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Update to NAA overheating/John Walker

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John Walker

06-09-1999 18:29:41




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OK .... I've gotten the gasket for the sediment bulb. It is back on without any problems. I reconnected the fuel line to the carb. I then removed the drain plug at the bottom of the carb.

A supply of gas poured out and then a constant trickle. The trickle was about equal to the trickle I had coming out of the disconnected fuel line at the carb yesterday.

I put the plug back in and tapped on the carb with screw driver as you suggested. I started the engine and it ran for a bit and died again. I still noticed the surging in the idle speed.

Eventually after enough sessions of running and dying the temp went to the green/red mark. It then seemed to drop and not go as high but I can't say for sure. Without the engine running for any substantial length of time it is hard to say if it is cooling or not.

I am not sure how quickly fuel should drip into the sediment bowl but it just doesn't seem all that fast to me. It is a drip not a steady line of fuel. Maybe it is suppose to drip, I don't know.

I'm frustrated. Frustrated with my tractor and myself.

I certainly can replace the coil and I can replace the carb or even rebuild it if necessary. However, I'm beginning to envision some horrible problem that may mean paying someone to do some drastic repairs.

Thanks Randy for your suggestions. I wonder if I should try these things before proceeding back to the coil/points side of things?

Maybe after a nights rest I will be a bit more optimistic about things.

Thanks everyone for your input. I'm amazed at people's efforts to help.

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cHRIS

06-10-1999 20:31:49




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 Re: Update to NAA overheating/John Walker in reply to John Walker, 06-09-1999 18:29:41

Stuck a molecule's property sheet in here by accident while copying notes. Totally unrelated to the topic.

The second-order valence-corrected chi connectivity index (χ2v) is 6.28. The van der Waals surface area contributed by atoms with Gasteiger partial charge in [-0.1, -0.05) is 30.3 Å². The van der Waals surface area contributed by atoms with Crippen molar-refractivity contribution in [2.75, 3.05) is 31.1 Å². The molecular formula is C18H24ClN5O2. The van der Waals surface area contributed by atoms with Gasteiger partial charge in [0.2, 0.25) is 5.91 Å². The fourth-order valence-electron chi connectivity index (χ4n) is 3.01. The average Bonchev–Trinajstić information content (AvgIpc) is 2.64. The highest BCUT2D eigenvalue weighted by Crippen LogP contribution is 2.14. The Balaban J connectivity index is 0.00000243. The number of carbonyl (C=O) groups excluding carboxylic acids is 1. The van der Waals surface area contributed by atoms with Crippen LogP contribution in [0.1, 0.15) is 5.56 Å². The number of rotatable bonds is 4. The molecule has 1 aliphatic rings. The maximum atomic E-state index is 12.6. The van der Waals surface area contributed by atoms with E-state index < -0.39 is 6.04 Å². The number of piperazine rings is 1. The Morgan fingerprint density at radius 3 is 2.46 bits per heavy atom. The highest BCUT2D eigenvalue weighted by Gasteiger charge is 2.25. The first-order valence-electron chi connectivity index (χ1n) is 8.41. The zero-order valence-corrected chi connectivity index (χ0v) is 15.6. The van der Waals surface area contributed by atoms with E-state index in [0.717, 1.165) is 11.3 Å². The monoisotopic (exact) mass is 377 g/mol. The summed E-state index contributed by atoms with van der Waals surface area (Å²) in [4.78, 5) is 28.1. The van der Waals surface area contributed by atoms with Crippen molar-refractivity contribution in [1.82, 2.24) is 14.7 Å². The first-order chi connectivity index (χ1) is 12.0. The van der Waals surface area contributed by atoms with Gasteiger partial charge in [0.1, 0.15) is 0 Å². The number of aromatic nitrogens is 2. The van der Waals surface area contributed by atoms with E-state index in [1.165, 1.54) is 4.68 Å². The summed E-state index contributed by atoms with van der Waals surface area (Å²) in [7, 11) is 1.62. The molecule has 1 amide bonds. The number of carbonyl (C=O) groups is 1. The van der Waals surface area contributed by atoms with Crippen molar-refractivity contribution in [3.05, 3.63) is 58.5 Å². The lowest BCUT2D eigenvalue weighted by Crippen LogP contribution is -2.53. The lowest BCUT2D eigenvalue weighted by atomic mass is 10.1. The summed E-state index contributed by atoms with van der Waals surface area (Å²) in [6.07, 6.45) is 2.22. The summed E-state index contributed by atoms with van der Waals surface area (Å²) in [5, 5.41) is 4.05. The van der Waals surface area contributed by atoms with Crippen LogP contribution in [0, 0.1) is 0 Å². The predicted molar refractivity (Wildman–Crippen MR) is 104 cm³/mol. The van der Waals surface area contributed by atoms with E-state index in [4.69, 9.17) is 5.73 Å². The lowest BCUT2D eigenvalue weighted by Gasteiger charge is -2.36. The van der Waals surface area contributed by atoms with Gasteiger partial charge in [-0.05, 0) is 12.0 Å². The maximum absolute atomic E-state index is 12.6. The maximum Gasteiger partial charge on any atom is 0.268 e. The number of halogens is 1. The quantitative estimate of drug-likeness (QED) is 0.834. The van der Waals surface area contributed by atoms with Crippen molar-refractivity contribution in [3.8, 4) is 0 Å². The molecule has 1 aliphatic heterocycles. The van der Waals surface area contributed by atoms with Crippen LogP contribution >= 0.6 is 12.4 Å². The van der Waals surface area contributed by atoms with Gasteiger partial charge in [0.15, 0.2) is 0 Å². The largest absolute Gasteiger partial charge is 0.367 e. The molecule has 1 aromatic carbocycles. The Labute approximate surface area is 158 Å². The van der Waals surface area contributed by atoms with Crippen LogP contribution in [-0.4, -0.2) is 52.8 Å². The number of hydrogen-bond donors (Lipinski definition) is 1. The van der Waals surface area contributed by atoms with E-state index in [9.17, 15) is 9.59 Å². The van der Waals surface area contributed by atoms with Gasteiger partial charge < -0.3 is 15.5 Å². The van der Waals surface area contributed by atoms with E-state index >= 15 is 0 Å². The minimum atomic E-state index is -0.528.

John,you should have a steady stream of fuel running not dripping out of the sediment bowl. Could you have rust in your gas tank?
try blowing out your fuel line back into the tank to clear it.



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John Walker

06-14-1999 06:46:40




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 Re: Re: Update to NAA overheating/John Walker in reply to cHRIS, 06-10-1999 20:31:49  
OK folks... prior to seeing the great responses, here is what I did this weekend. Of course you must recall that prior to this I had taken the sediment bulb off and cleaned it (but there wasn't much to clean). I then disconnected the fuel line at the carb. and the line between bulb and carb was clear. I then hooked the sediment bulb and the line at the sediment bulb back up and turned on the fuel. I did get fuel at the carb but it didn't seem to be a strong flow. I wasn't sure what it should look like. I had also noticed that the flow into the sediment bulb was a drip of varying intensity.

I hooked everything back up and still had the same problem. This weekend I decided to take the carb. off. I did that as well as take the chance to do an oil change, top of the air filter cup and other maintenance tasks.

I took the carb off and cleaned it and took it apart to see if anything was amiss. I couldn't see anything obviously wrong (but then I'm not an expert) and put it all back on. We were getting ready to make a run to get some gas and I thought, with all the playing around with the fuel system, I would add some more gasoline while I was topping everything else off. I had about 2 1/2 gallons in the tank and added about 3 more.

I started the tractor and it never died and the thermostat seemed to be working properly (as initially the NAA was overheating).

Now with some of my observations when RKS was walking me through troubleshooting, (e.g. slow flow into the bulb and slow flow out the fuel line) and in conjunction with the input here on the board I wonder if the additional fuel in the tank was providing more pressure on the inlet tubes from the gas tank to the sediment bulb thus giving me adequate fuel supply to keep running.

This seems to fit with some of the latest experiences shared here on the board. If so it indicates that I need to focus on the shut off valve. Can you get replacement valves? How does it attach to the fuel tank? Does it just screw on? What do you all think?

Thanks so much for all of your help.

John

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RKS

06-16-1999 15:13:21